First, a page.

You don't have to take my word for that. Turn on your TV and grab hold of the remote. Start going through the channels. Take a good look at who some of these "heroes" might be! Is this what you want for your kids? Or would you rather be their hero? You can be if you really want to.
So, how do we become their hero? Now, that's a good question isn't it? And I really can't give you a definite answer to that question, because every person has a different personality and disposition. Besides, you may already know the answer for your own particular situation.
If you don't know the answer, I'm going to suggest a way to find out. What I think that all of us should do once in a while is to get off by ourselves, some place where it's quiet and where we can be alone. And then we remove our mask (we all have one), we lay aside the role that we play in society. Then ask yourself some serious questions about your relationship with your children, your relationship with your spouse, your relationship with the world. And then, by being brutally honest with yourself, you see what kind of answers you come up with. And then you do your best to start living by those answers.
Someone once said that the solutions to all of our problems are within us. Oliver Windell Holmes said, "What lies behind us and what lies before us are tiny matters compared to what lies within us."
If someone said to me, "Frank, when you die, if there was one message that you could leave to the world, what would it be?" I'd say: Love your children, give them your attention, set good guidelines for them and, for goodness' sake, be their hero!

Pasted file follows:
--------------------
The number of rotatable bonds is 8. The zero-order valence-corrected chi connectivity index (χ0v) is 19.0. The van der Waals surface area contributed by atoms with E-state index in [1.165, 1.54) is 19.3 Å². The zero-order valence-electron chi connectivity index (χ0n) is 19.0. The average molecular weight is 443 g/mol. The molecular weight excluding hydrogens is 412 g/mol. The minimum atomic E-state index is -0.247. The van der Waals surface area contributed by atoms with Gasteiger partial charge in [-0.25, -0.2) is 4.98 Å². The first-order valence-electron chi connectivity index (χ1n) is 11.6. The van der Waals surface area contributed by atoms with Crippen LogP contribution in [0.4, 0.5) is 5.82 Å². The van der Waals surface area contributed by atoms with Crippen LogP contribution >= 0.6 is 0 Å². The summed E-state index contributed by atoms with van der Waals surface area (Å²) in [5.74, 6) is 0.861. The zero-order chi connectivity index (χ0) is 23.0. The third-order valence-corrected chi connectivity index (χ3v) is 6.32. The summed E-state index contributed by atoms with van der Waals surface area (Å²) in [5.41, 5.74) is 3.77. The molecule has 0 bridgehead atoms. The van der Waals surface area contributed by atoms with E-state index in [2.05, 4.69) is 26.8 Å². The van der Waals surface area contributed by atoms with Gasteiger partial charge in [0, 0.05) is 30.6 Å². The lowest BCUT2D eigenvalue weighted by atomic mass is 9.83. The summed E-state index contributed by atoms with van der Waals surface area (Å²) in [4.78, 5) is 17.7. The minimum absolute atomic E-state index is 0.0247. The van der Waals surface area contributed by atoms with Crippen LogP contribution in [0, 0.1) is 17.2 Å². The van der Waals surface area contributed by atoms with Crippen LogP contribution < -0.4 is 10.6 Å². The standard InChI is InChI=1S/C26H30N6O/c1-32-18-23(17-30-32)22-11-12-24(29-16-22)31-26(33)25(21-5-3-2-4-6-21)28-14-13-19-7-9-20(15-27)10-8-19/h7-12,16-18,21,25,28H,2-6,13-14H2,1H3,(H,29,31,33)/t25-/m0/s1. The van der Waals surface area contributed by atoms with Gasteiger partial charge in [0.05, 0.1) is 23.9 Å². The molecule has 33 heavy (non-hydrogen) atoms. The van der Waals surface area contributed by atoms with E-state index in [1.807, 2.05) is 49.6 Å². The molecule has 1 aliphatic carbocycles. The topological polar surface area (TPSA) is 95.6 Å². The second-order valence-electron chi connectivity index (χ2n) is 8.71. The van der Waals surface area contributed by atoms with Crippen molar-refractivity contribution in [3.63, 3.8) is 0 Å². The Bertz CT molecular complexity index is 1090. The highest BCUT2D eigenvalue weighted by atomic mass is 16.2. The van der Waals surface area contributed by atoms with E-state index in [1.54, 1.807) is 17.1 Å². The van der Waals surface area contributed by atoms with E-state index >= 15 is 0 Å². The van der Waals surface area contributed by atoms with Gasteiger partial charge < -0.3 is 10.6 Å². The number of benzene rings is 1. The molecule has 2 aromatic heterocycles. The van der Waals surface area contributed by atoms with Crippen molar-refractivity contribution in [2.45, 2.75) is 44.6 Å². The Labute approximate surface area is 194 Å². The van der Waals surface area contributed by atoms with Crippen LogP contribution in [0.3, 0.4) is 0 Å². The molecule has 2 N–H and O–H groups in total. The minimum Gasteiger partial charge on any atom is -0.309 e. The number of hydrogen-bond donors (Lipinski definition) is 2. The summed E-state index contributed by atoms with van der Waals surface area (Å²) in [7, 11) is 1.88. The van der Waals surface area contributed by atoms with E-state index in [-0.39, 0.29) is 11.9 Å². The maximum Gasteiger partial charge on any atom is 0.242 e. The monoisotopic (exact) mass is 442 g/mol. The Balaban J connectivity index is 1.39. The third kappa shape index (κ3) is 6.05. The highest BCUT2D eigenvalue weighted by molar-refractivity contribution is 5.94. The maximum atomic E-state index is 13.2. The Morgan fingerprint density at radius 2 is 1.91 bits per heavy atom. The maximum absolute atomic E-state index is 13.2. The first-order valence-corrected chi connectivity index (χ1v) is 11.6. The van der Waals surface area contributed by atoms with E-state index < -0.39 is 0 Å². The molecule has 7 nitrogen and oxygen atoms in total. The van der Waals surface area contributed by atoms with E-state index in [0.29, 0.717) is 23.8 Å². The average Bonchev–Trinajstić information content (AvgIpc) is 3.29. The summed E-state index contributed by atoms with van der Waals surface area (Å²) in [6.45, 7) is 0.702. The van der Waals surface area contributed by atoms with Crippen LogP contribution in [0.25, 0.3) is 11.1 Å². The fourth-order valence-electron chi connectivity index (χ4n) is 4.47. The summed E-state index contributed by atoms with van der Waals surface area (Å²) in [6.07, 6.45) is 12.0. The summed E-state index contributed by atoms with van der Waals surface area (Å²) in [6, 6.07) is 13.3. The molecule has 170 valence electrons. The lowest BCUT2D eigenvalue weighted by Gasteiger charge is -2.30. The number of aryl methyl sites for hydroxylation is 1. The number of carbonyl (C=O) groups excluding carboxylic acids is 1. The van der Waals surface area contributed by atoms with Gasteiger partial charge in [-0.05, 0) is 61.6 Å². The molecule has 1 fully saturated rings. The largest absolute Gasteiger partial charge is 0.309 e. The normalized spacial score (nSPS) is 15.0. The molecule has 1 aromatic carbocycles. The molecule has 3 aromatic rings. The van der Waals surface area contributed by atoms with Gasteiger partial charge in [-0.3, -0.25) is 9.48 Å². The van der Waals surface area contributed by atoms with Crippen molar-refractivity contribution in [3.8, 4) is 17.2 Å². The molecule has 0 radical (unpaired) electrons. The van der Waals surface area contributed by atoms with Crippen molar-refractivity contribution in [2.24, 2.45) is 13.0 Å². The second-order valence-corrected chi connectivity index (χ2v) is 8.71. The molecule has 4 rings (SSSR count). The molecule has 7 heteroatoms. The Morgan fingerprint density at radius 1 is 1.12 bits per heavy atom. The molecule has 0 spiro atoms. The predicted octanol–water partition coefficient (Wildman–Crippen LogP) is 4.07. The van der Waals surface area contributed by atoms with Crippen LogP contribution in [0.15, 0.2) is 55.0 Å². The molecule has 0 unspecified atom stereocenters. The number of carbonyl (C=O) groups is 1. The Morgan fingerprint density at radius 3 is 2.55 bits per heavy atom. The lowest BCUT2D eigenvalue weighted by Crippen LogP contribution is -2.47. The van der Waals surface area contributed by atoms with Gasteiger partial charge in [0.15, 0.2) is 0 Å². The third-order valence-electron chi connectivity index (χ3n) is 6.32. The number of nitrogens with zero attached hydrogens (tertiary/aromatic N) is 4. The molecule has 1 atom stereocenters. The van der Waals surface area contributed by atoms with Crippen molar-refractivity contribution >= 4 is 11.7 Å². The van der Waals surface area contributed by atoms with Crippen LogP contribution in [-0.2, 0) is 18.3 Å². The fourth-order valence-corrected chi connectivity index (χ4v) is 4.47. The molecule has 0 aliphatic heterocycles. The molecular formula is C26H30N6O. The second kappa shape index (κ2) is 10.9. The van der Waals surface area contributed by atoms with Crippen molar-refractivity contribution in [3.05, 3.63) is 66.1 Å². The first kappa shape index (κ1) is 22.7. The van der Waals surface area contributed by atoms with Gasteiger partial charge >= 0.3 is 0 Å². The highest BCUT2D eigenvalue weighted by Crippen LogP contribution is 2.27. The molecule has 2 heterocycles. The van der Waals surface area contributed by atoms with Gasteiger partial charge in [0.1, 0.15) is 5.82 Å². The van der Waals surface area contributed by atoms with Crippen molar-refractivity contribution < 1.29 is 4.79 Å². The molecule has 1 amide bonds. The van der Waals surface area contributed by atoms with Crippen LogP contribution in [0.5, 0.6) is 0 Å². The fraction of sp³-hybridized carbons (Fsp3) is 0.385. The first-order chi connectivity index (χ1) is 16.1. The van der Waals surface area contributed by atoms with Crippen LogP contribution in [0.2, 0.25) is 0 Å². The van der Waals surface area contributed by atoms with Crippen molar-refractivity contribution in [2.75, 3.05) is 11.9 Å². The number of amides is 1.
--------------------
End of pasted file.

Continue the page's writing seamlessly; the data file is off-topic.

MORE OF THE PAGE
Victor Frankl said it best in his book "Man's Search for Meaning." Frankl was a survivor of a Nazi concentration camp. And, of course, none of us can imagine the agony, the horror and the indignities and suffering he and others like him went through. But in the midst of all this, in his book, he says, "And suddenly a thought transfixed me; for the first time in my life I saw the truth as set into song by so many poets, proclaimed as the final wisdom by so many thinkers. The truth: that love is the ultimate and the highest goal to which man can aspire. Then I grasped the meaning of the greatest secret that human poetry and human thought and belief have to impart: The salvation of man is through love and in love."
In his book, "Healing Words," Dr. Larry Dossey says, "If scientists suddenly discovered a drug that was as powerful as love in creating health, it would be heralded as a medical break-through and marketed overnight." Exaggerated statement? I think not. Think about it. What I have always thought was that if we in this world don't feel like showing love and compassion to one another, then if at least we didn't go out of our way to treat each other so horribly, it certainly would be a remarkable improvement. I agree with Dossey. I don't think he makes an exaggerated statement.
So, that's where it's all at. That is what will produce peace and harmony in our families. That is what will produce peace and harmony in our world. Not our stockpile of weapons. Not our advance in military technology (although I'm not suggesting that we go back to the bow and arrow). Neither am I suggesting our military armament is unnecessary. Unfortunately, it is. We as a nation have found that out.
But kindness and compassion and respect for each other, that will work. And besides, isn't that the way we human beings ought to treat each other, anyway? And how do you and I accomplish this task in our world? We do it by starting it right in our own families. A tall order? Too much to ask? Well, as someone once said, "It's better to light a tiny little candle than to curse the darkness."